Climate Change (54)
LIBREVILLE, Gabon (PAMACC News) - Ahead of the writing of the Paris rulebook and preparations for the 2018 Facilitative Dialogue, Major Groups attending this year’s Pre-AMCEN sessions have called on African governments to take stock of the current status of implementation of the Nationally Determined Contributions (NDCs) and identify barriers that need to be addressed with a view to enhancing ambition beyond what currently exists as NDCs.
Speaking at the African civil society workshop heralding the 16th session of the African Ministerial Conference on the Environment in Libreville, Gabon, Sam Ogallah of the Pan African Justice Alliance (PACJA) stressed the need for the 2018 Facilitative Dialogue (FD2018) to specifically highlight potential opportunities where countries can increase their ambition.
“The FD2018 process, should as matter of priority recognize that collective ambition in current NDCs remains inadequate to pursue effort to limit warming to 1.5°C or 2°C. It should enhance ambition and commitment from Parties to make new pledges and submit updated or new NDCs ahead of 2020 which should be sufficiently ambitious to close the emission gap, and identify what further work is needed to enable countries to enhance their ambition, especially in countries with lower capabilities” he said.
According to Ogallah, “African leaders must use the FD2018 to leverage lessons and best practices, in identifying ways to overcome barriers and opportunities to enhance the enabling environment, and engage in win-win climate and sustainable actions for Africa.”
Robert Chimambo of the Zambian Climate Change Network (ZCCN) believes that the facilitative dialogue provides “a veritable opportunity to collectively look into options on how current NDCs can be revised and new ambition generated to strengthen individual Parties’ contributions by 2020.”
Chimambo called on African ministers and negotiators to identify ways in which Parties could implement climate action in areas not covered by their NDC or surpass the ambition level outlined therein while exploring ways of fast-tracking the implementation of NDCs and the Sustainable Development Goals.
Many of the stakeholders who addressed the workshop urged African leaders, mayors, negotiators, private sectors, and other non-state actors to engage fully into the 2018 Facilitative Dialogue, and lead or champion specific actions and initiatives in various sectors.
They also called for the inclusion of non-Party stakeholders who are always at the front-lines of implementation in the facilitative dialogue’s examination of barriers and opportunities for greater ambition.
According to the African Major Groups, action from non-state actors can contribute to the achievement of NDCs, and can also increase their level of ambition.
2018 Facilitative Dialogue
The Conference of the Parties (COP) at its 21st session in Paris decided to conduct a Facilitative Dialogue in conjunction with the 22nd session of the COP to assess the progress in implementing certain COP decisions.
These decisions border on identifying relevant opportunities to enhance the provision of financial resources, including for technology development and transfer, and capacity-building support, with a view to identifying ways to enhance the ambition of mitigation efforts by all Parties, including identifying relevant opportunities to enhance the provision and mobilisation of support and enabling environments.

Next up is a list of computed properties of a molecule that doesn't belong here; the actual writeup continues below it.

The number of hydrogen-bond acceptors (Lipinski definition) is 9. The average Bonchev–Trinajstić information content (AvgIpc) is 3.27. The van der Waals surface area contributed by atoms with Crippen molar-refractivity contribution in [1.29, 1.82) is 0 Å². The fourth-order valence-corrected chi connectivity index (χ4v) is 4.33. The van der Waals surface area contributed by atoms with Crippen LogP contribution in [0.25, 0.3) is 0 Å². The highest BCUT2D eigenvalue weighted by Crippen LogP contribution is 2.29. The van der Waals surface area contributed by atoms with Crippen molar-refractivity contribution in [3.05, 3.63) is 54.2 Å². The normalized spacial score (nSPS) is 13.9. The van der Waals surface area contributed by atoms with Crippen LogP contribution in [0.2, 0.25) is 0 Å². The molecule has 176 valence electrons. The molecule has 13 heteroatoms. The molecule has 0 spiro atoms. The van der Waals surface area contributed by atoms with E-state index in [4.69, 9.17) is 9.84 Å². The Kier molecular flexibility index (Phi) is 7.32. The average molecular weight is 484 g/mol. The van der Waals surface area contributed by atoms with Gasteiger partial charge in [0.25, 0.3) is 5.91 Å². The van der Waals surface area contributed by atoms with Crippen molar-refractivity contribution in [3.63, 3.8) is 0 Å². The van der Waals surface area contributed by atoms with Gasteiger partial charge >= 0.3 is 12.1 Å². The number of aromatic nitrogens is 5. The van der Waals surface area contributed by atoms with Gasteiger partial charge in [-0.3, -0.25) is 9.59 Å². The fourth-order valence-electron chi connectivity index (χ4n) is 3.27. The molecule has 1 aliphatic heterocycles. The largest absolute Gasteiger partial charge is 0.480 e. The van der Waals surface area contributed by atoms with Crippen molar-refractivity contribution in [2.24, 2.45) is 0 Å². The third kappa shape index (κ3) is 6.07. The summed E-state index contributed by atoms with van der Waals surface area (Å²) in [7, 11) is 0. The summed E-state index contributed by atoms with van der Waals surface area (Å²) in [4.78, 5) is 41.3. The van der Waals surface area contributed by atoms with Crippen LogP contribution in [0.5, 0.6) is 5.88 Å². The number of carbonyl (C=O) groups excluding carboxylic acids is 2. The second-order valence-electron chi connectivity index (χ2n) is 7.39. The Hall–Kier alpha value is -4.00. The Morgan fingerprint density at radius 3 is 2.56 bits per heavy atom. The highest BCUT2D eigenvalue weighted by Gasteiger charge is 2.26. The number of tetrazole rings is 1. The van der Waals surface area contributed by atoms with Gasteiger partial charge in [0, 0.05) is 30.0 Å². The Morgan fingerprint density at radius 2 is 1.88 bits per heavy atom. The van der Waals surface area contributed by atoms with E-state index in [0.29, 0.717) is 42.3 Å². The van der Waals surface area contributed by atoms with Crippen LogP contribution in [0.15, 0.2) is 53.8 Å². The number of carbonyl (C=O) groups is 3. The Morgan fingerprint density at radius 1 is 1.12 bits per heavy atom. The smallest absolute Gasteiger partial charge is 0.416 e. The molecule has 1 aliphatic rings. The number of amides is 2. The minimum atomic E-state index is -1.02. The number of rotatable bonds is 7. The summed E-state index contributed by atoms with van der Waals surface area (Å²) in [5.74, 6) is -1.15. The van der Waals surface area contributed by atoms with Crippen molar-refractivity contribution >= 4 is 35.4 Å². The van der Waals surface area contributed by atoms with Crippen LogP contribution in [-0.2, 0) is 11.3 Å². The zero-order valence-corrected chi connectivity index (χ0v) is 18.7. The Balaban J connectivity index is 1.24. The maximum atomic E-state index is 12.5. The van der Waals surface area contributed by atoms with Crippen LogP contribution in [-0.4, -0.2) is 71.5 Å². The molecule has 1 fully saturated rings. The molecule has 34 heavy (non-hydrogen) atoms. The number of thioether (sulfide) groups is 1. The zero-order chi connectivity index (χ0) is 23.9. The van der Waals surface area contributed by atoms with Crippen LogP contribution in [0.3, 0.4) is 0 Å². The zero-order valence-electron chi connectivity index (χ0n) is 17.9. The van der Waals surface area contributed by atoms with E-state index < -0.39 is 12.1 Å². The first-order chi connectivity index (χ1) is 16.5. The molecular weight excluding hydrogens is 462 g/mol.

According to the UNFCCC, the first part of the Facilitative Dialogue will offer space for an assessment of progress made, with regard to the enhancement of pre-2020 ambition, and the provision of means of implementation.
It will also provide opportunities to exchange relevant information on all aspects to be addressed in this Facilitative Dialogue, and particularly provide the space to showcase specific case studies or initiatives related to ambition and the provision of support.
The FD2018 will be a focal point of COP23 in November this year as it is mandated to take stock of the collective efforts of Parties towards the Paris Agreement’s long-term goal in Article 4 and to inform the preparation of nationally determined contributions (NDCs), the next round of which are due by 2020.
LIBREVILLE, Gabon (PAMACC News) - Leading non-state actors and civil society groups from across Africa have called on African governments to kick-start the process of designing an African Rule Book for the implementation of the Paris Agreement.
The book, according to them, will help in galvanising a robust presentation of African perspectives in the Paris Rule Book which is being formulated.
The call was made today at the ongoing civil society consultative talks which precedes the 16th session of the African Ministerial Conference on Environment (AMCEN) in Libreville, Gabon.
Recognising the strategic importance of the Paris Rule Book to the implementation of the climate agreement, the non-state stakeholders urged African environment ministers to ensure that the continent is not left behind in the efforts at crafting the regulatory framework for the implementation of the Paris Agreement.
“We want an African rule Book for the implementation of the Paris Agreement that will better measure and manage climate action and support in the light of varying quality and level of information included in countries’ national climate plans (NDCs),” John Bideri, the Co-Chair of the Pan African Climate Justice Alliance (PACJA) said.
“An African Rule Book will help in scaling up actions and support at the right pace as many of the NDCs submitted by countries are not ambitious enough to achieve the Paris Agreement’s objectives,” Bideri added.